Lick’s beach burger leaving after 32 years, replaced by condo
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Outgoing are burgers piled high with toppings, incoming are condo units stacked six storeys tall.
After 32 years slinging burgers at Queen St. E. and Kenilworth Ave., the homegrown Lick’s chain announced this weekend it will close its flagship Beach location Oct. 31.
While the controversial condo development taking its spot was approved earlier this year, it was not known when the neighbourhood institution would close up shop and make way for construction cranes — the unwelcome harbingers of change for some residents.
This corner lot in the heart of the Beach has been a key battleground in a war raging in neighbourhoods across the city. On one side, there’s an ever-growing need to increase urban density and curb sprawl. On the other, residents’ desire to maintain the character of their area.
Lick’s relocation (it will reopen in a yet-to-be-announced Beach spot this spring) was a decisive defeat for the latter, some feel. Despite feverish opposition from some residents, the building was unanimously approved by the area’s community council in May.
But upset residents have not given up.
“This is not NIMBYism. If it’s in our backyard, we want to get it right,” said Suzanne Giblon, a member of Save Queen Street, a group that has launched an aggressive anti-condo campaign. Its signs — “Stop Oversize Condos” — can be seen on numerous lawns in the area.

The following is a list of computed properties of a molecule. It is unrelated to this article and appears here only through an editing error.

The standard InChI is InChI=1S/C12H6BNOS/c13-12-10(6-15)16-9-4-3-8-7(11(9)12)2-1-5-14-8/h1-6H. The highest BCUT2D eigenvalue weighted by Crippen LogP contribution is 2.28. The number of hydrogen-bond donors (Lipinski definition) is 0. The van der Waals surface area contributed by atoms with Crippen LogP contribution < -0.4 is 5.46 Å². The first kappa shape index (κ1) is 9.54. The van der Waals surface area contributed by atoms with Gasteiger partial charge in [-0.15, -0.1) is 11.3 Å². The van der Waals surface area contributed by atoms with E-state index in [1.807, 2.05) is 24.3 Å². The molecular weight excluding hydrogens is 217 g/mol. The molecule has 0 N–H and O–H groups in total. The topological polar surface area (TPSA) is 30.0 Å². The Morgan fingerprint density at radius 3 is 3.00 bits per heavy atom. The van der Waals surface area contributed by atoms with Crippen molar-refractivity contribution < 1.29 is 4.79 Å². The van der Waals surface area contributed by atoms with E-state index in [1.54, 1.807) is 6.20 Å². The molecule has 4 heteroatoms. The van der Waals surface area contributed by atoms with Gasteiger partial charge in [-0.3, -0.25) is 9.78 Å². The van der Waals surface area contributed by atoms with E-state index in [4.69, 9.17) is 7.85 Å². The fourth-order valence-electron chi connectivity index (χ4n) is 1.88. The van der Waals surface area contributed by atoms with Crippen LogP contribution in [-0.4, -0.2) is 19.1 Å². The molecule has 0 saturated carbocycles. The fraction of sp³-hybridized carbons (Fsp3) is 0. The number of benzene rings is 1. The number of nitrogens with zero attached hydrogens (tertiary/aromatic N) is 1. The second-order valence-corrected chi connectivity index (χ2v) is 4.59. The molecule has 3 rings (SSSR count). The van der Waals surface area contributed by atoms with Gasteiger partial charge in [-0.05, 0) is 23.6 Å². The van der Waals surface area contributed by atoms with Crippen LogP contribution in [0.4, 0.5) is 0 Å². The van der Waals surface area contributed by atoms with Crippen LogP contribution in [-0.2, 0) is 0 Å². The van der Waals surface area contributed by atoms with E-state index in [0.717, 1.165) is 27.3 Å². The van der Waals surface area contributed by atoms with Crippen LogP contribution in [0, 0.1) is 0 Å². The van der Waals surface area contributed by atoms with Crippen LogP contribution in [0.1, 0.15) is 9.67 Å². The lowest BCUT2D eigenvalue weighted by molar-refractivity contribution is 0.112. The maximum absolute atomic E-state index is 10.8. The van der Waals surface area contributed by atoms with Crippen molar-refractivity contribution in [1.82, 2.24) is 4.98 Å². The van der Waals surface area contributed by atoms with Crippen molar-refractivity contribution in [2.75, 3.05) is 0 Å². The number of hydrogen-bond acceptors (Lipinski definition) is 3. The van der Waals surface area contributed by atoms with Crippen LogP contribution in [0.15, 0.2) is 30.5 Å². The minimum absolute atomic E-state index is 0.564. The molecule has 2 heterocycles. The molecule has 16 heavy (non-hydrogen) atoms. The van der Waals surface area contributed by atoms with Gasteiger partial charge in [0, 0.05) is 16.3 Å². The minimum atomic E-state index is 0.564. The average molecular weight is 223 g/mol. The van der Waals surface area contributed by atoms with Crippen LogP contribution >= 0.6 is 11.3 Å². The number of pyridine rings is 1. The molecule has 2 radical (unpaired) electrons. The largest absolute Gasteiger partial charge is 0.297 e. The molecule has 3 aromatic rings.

The group is hosting a public meeting Tuesday night to discuss concerns with a new set of urban design guidelines, a “Beach bible” that will tell developers what they can and cannot build on Queen St. E. from Coxwell Ave. to Neville Park Ave.
The preliminary rules — up for community council approval next month — were drafted by the city’s planning department after recent meetings with residents and stakeholders. They address everything from preserving designated heritage buildings to balcony size.
Among the most significant rules is the stipulation that, along parts of the stretch, no building can appear higher than four storeys to pedestrians, something that is accomplished by setting a fifth storey back from the street.
Additionally, no structure would be higher than six storeys, said area councillor Mary-Margaret McMahon.
“I think we’re going to be in a better spot than we were when I first arrived,” McMahon said.
Save Queen Street members, however, say the rules are not strict enough. Among other concerns, they’re afraid of loopholes that would allow for taller buildings.
“There needs to be more consultation with the public,” said Giblon.
James Parakh, the urban design program manager for Toronto and East York, said his planning department must meet objectives outlined in Toronto’s Official Plan, which involve increasing density along designated main avenues such as Queen St.
But he knows planners must also consider the wishes of residents to not lose the area they love.
“It really is that balance that we have been asked to come up with,” he said, “And that is what we think we’ve done.”
Jan Hykamp, president of the Greater Beach Neighbourhood Association, an umbrella organization of various Beach associations, said his group feels the guidelines address the community’s fundamental concerns, including the fear of skyscraping buildings.
“But what’s left unaddressed — and this remains a huge problem across the city — is that with development comes bigger demands on infrastructure,” he said, citing traffic, water problems and transportation.
These issues must be considered when the city eyes a new development, Hykamp said.
“The two really go hand in hand.”
Humans of Toronto